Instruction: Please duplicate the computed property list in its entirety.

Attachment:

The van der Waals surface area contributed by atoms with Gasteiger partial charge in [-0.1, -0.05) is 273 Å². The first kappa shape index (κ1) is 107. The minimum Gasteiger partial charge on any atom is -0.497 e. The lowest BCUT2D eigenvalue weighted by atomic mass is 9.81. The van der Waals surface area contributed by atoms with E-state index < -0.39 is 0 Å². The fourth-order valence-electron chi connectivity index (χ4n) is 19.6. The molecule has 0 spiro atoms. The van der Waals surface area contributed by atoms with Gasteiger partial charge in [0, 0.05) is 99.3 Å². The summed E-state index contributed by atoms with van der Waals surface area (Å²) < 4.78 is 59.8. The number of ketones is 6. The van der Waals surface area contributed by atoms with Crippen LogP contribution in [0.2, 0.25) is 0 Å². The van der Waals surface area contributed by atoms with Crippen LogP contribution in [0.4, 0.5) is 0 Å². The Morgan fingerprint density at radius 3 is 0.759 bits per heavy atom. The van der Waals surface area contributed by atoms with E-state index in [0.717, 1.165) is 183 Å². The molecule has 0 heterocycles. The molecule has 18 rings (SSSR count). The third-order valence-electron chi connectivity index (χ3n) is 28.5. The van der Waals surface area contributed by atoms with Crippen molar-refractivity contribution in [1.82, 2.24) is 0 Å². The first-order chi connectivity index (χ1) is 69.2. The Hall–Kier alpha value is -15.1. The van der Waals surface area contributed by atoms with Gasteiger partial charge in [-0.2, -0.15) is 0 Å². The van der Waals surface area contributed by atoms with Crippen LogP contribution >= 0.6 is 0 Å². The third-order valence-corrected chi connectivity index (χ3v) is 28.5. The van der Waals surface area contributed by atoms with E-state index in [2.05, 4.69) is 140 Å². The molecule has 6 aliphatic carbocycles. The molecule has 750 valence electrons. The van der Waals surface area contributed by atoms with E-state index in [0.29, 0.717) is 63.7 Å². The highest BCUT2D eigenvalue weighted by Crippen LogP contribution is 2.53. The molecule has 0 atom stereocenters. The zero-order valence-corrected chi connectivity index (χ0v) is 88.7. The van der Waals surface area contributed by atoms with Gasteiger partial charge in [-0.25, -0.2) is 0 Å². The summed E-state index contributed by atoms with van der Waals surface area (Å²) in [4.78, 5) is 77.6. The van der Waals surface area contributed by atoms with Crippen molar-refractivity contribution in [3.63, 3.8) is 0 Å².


The van der Waals surface area contributed by atoms with Gasteiger partial charge in [-0.1, -0.05) is 273 Å². The first kappa shape index (κ1) is 107. The minimum Gasteiger partial charge on any atom is -0.497 e. The lowest BCUT2D eigenvalue weighted by atomic mass is 9.81. The van der Waals surface area contributed by atoms with E-state index < -0.39 is 0 Å². The fourth-order valence-electron chi connectivity index (χ4n) is 19.6. The molecule has 0 spiro atoms. The van der Waals surface area contributed by atoms with Gasteiger partial charge in [0, 0.05) is 99.3 Å². The summed E-state index contributed by atoms with van der Waals surface area (Å²) < 4.78 is 59.8. The number of ketones is 6. The van der Waals surface area contributed by atoms with Crippen LogP contribution in [0.2, 0.25) is 0 Å². The van der Waals surface area contributed by atoms with Crippen LogP contribution in [0.4, 0.5) is 0 Å². The Morgan fingerprint density at radius 3 is 0.759 bits per heavy atom. The van der Waals surface area contributed by atoms with E-state index in [0.717, 1.165) is 183 Å². The molecule has 0 heterocycles. The molecule has 18 rings (SSSR count). The third-order valence-electron chi connectivity index (χ3n) is 28.5. The van der Waals surface area contributed by atoms with Crippen molar-refractivity contribution in [1.82, 2.24) is 0 Å². The first-order chi connectivity index (χ1) is 69.2. The Hall–Kier alpha value is -15.1. The van der Waals surface area contributed by atoms with Gasteiger partial charge in [-0.2, -0.15) is 0 Å². The van der Waals surface area contributed by atoms with Crippen LogP contribution >= 0.6 is 0 Å². The third-order valence-corrected chi connectivity index (χ3v) is 28.5. The van der Waals surface area contributed by atoms with E-state index in [2.05, 4.69) is 140 Å². The molecule has 6 aliphatic carbocycles. The molecule has 750 valence electrons. The van der Waals surface area contributed by atoms with E-state index in [0.29, 0.717) is 63.7 Å². The highest BCUT2D eigenvalue weighted by Crippen LogP contribution is 2.53. The molecule has 0 atom stereocenters. The zero-order valence-corrected chi connectivity index (χ0v) is 88.7. The van der Waals surface area contributed by atoms with Gasteiger partial charge in [-0.25, -0.2) is 0 Å². The summed E-state index contributed by atoms with van der Waals surface area (Å²) in [4.78, 5) is 77.6. The van der Waals surface area contributed by atoms with Crippen molar-refractivity contribution in [3.63, 3.8) is 0 Å².